DEAR JERRY: While enjoying one of your recent columns, I noticed a piece about “Feudin' and Fightin',” a song from the stage show “Laffing Room Only.”
You said the writers credited for “Feudin' and Fightin'” are Burton Lane and Al Dubin, and I am wondering where you found that information.
Since I was a member of that show's original cast, I do not recall Al Dubin at all. I am including a copy of the original playbill, and Al Dubin is not mentioned anywhere. It just says “Music and lyrics by Burton Lane."
You may be interested to know that conductor/composer Robert Shaw was an arranger for “Feudin' and Fightin',” and I think it was his very first show. He later worked with Fred Waring.
I am still a singer and dancer, performing now in the Clearwater/Tampa area in “Our Own Broadway,” which is made up of local seniors most of whom actually have professional experience.
Ken Buffett, Palm Harbor, Fla.
DEAR KEN: I appreciate the interesting letter, and especially the fascinating and nostalgic playbill.
As for the information that Al Dubin and Burton Lane share songwriting credits on “Feudin' and Fightin',” it came directly from ASCAP (American Society of Composers, Authors and Publishers) sources.
First I consulted their book, “ASCAP Hit Tunes,” which credits the tune this way:
Words: Al Dubin and Burton Lane
Music: Burton Lane
I then looked for Al Dubin in the huge “ASCAP Biographical Dictionary,” where his professional career is briefly documented. Listed there among the dozens of pop classics credited to Dubin is “Feudin' and Fightin'.”
I do have a theory as to why Al is widely credited even though he had nothing to do with the original cast to which you belonged.
Your show opened in the dead of winter December 23 to be exact at the appropriately chosen Winter Garden, in 1944.
The ASCAP book shows “Feudin' and Fightin'” as first being published in 1947.
It would appear that between 1944 and '47, Al Dubin entered the picture in some capacity as to forevermore share the writing credits with Burton Lane.
Just today I checked the “Hollywood Song The Complete Film and Musical Companion,” and they credit the song to “Burton Lane, Al Dubin, AND Frank Loesser.” Obviously, Loesser contributed to the 1948 film, titled “Feudin', Fussin' and A-Fightin',” and starring Donald O'Connor.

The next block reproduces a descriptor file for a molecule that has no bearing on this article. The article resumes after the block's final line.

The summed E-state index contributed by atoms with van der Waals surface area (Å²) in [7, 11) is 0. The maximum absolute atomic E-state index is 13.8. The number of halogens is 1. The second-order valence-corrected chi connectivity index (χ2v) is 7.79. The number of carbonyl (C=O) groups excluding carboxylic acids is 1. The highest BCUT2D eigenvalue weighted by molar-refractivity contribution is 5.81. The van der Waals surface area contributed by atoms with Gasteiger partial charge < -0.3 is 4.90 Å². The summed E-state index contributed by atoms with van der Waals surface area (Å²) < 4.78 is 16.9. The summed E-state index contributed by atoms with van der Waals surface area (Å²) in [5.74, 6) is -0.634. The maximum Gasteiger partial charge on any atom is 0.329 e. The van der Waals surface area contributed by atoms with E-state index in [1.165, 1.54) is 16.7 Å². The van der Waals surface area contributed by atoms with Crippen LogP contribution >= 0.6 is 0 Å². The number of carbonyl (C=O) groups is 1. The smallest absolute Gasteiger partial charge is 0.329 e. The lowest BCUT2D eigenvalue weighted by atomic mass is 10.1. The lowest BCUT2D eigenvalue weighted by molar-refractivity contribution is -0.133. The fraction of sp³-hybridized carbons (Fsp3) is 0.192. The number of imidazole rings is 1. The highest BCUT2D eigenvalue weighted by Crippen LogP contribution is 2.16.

As a final thought, I do applaud the entertaining lifestyle that clearly enriches the lives of your revue cast, as well as their audiences.
I have asked many record mavens but all have come up empty on this one, so see what you can do.
This is one of the only tunes from my youth that seems as though it never even existed, though I know it does.
James Ray Crenshaw, Greenwood, S.C.
DEAR JAMES: You've come to the right maven.
You are absolutely on the mark about it being 40 years. “Blonde Bombshell” is a 1962 release by Don Rondo (Jubilee 5421).
This is, of course, the same Don Rondo who had huge hits in the mid-'50s with “Two Different Worlds” and “White Silver Sands.”
Interestingly, on the flip side of “Blonde Bombshell” is a reissue of Rondo's “Two Different Worlds.”
IZ ZAT SO? Some may not recognize Al Dubin's name, but most folks know many of his compositions.
Do some of these titles ring a melodious bell?
“I Only Have Eyes for You; September in the Rain; You're Getting to Be a Habit with Me; Tiptoe Thru the Tulips; Anniversary Waltz; I'll String Along with You,” and the Academy Award Winning (1935) “Lullaby of Broadway.”